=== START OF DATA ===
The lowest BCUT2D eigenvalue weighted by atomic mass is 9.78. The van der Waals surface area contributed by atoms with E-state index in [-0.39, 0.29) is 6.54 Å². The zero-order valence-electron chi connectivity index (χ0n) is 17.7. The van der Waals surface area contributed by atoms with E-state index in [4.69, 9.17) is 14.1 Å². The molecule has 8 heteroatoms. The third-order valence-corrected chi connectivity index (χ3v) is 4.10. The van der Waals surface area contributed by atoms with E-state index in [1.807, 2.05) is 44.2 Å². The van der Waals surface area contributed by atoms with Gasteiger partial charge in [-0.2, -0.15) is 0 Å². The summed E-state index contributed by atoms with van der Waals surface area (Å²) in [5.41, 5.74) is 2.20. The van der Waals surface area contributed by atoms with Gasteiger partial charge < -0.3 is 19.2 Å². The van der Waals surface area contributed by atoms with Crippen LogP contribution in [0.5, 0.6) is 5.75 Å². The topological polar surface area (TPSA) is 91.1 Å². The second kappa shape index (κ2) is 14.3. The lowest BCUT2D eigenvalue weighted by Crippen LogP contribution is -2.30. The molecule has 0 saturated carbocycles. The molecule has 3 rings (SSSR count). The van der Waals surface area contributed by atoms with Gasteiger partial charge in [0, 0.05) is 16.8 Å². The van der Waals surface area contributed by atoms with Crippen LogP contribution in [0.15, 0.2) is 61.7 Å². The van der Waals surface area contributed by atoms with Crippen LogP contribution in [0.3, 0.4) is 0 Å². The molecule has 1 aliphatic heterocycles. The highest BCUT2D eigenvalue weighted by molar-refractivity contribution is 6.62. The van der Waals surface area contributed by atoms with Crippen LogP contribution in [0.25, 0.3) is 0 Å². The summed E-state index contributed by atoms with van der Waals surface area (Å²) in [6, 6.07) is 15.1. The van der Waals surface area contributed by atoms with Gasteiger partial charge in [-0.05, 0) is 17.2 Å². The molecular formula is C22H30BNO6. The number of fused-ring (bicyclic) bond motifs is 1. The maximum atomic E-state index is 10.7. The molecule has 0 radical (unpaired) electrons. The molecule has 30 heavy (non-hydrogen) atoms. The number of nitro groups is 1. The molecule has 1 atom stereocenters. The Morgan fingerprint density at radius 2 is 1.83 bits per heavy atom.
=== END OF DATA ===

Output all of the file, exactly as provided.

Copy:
The lowest BCUT2D eigenvalue weighted by atomic mass is 9.78. The van der Waals surface area contributed by atoms with E-state index in [-0.39, 0.29) is 6.54 Å². The zero-order valence-electron chi connectivity index (χ0n) is 17.7. The van der Waals surface area contributed by atoms with E-state index in [4.69, 9.17) is 14.1 Å². The molecule has 8 heteroatoms. The third-order valence-corrected chi connectivity index (χ3v) is 4.10. The van der Waals surface area contributed by atoms with E-state index in [1.807, 2.05) is 44.2 Å². The van der Waals surface area contributed by atoms with Gasteiger partial charge in [-0.2, -0.15) is 0 Å². The summed E-state index contributed by atoms with van der Waals surface area (Å²) in [5.41, 5.74) is 2.20. The van der Waals surface area contributed by atoms with Gasteiger partial charge < -0.3 is 19.2 Å². The van der Waals surface area contributed by atoms with Crippen LogP contribution in [0.5, 0.6) is 5.75 Å². The topological polar surface area (TPSA) is 91.1 Å². The second kappa shape index (κ2) is 14.3. The lowest BCUT2D eigenvalue weighted by Crippen LogP contribution is -2.30. The molecule has 0 saturated carbocycles. The molecule has 3 rings (SSSR count). The van der Waals surface area contributed by atoms with Gasteiger partial charge in [0, 0.05) is 16.8 Å². The van der Waals surface area contributed by atoms with Crippen LogP contribution in [0.15, 0.2) is 61.7 Å². The van der Waals surface area contributed by atoms with Crippen LogP contribution in [0.3, 0.4) is 0 Å². The molecule has 1 aliphatic heterocycles. The highest BCUT2D eigenvalue weighted by molar-refractivity contribution is 6.62. The van der Waals surface area contributed by atoms with Crippen LogP contribution in [0.25, 0.3) is 0 Å². The summed E-state index contributed by atoms with van der Waals surface area (Å²) in [6, 6.07) is 15.1. The van der Waals surface area contributed by atoms with Gasteiger partial charge in [-0.05, 0) is 17.2 Å². The molecular formula is C22H30BNO6. The number of fused-ring (bicyclic) bond motifs is 1. The maximum atomic E-state index is 10.7. The molecule has 0 radical (unpaired) electrons. The molecule has 30 heavy (non-hydrogen) atoms. The number of nitro groups is 1. The molecule has 1 atom stereocenters. The Morgan fingerprint density at radius 2 is 1.83 bits per heavy atom.